Journal of Biological Chemistry 06/2015; DOI:10.1074/jbc.M115.636639
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    ABSTRACT: The mitogen-activated protein kinase kinase 4 (MKK4) is activated via phosphorylation of Ser257 and Thr261 by upstream MAP3Ks and activates JNK and p38 MAPKs in response to cellular stress. We show that thioredoxin, a cellular redox protein activates MKK4 via Cys246 and Cys266 residues as mutation of these residues renders MKK4 insensitive to phosphorylation by MAP3Ks, TNFα or Trx. MKK4 is activated in vitro by reduced Trx, but not oxidized Trx in the absence of an upstream kinase, suggesting that auto-phosphorylation of this protein occurs due to reduction of Cys246 and Cys266 by Trx. Additionally, mutation of Cys246 and Cys266 resulted in loss of kinase activity suggesting that redox state of Cys246 and Cys266 is a critical determinant of MKK4 activation. Trx induces MnSOD gene transcription by activating MKK4 via redox control of Cys246 and Cys266, as mutation of these residues abrogates MKK4 activation and MnSOD expression. We further show that MKK4 activates NFκB for its binding to the MnSOD promoter, which leads to AP-1 dissociation followed by MnSOD transcription. Taken together, our studies show that redox status of Cys246 and Cys266 in MKK4 controls its activities independent of MAP3K, demonstrating integration of endothelial redox environment to MAPK signaling. Copyright © 2015, The American Society for Biochemistry and Molecular Biology.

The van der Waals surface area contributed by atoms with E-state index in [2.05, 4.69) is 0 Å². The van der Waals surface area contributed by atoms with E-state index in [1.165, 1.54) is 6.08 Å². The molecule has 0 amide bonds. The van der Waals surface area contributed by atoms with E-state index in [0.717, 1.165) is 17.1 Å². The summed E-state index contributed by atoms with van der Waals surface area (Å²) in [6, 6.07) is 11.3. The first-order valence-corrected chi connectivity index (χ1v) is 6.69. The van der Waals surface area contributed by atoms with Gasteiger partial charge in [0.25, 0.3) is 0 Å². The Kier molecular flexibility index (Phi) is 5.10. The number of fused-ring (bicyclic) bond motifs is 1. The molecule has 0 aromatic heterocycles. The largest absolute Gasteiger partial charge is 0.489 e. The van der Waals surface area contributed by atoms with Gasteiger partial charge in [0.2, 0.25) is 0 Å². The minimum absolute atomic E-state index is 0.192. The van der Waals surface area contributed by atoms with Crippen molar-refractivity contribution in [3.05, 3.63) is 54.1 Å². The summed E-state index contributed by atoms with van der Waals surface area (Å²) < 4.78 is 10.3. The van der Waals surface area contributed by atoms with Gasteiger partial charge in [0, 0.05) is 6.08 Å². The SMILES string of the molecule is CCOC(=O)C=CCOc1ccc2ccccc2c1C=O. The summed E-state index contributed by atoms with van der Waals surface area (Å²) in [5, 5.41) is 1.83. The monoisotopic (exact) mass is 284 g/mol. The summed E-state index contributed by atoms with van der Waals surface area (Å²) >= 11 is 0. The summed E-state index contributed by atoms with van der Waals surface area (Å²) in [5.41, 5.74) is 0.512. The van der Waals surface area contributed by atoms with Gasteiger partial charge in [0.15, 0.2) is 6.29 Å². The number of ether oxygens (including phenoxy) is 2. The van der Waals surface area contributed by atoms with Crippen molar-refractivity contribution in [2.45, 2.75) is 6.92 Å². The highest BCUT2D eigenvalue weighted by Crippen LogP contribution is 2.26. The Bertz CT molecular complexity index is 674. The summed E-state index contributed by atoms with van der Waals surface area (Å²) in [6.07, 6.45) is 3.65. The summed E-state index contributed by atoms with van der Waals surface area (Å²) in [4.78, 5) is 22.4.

Journal of Biological Chemistry 05/2015; DOI:10.1074/jbc.M115.660365
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    ABSTRACT: The P-glycoprotein (P-gp) encoded by the MDR1 gene is a drug-exporting transporter located in the cellular membrane. P-gp induction is regarded as one of the main mechanisms underlying drug-induced resistance. Although there is great interest in the regulation of P-gp expression, little is known about its underlying regulatory mechanisms. In this study, we demonstrate that casein kinase 2 (CK2)-mediated phosphorylation of heat shock protein (Hsp) 90β, and subsequent stabilization of PXR, is a key mechanism in the regulation of MDR1 expression. Furthermore, we show that CK2 is directly activated by rifampin. Upon exposure to rifampin, CK2 catalyzes the phosphorylation of Hsp90β at the Ser225/254 residues. Phosphorylated Hsp90β then interacts with PXR, causing a subsequent increase in its stability, leading to the induction of P-gp expression. In addition, inhibition of CK2 and Hsp90β enhances the downregulation of PXR and P-gp expression. The results of this study may facilitate the development of new strategies to prevent multidrug resistance, and provide a plausible mechanism for acquired drug resistance by CK2-mediated regulation of P-gp expression.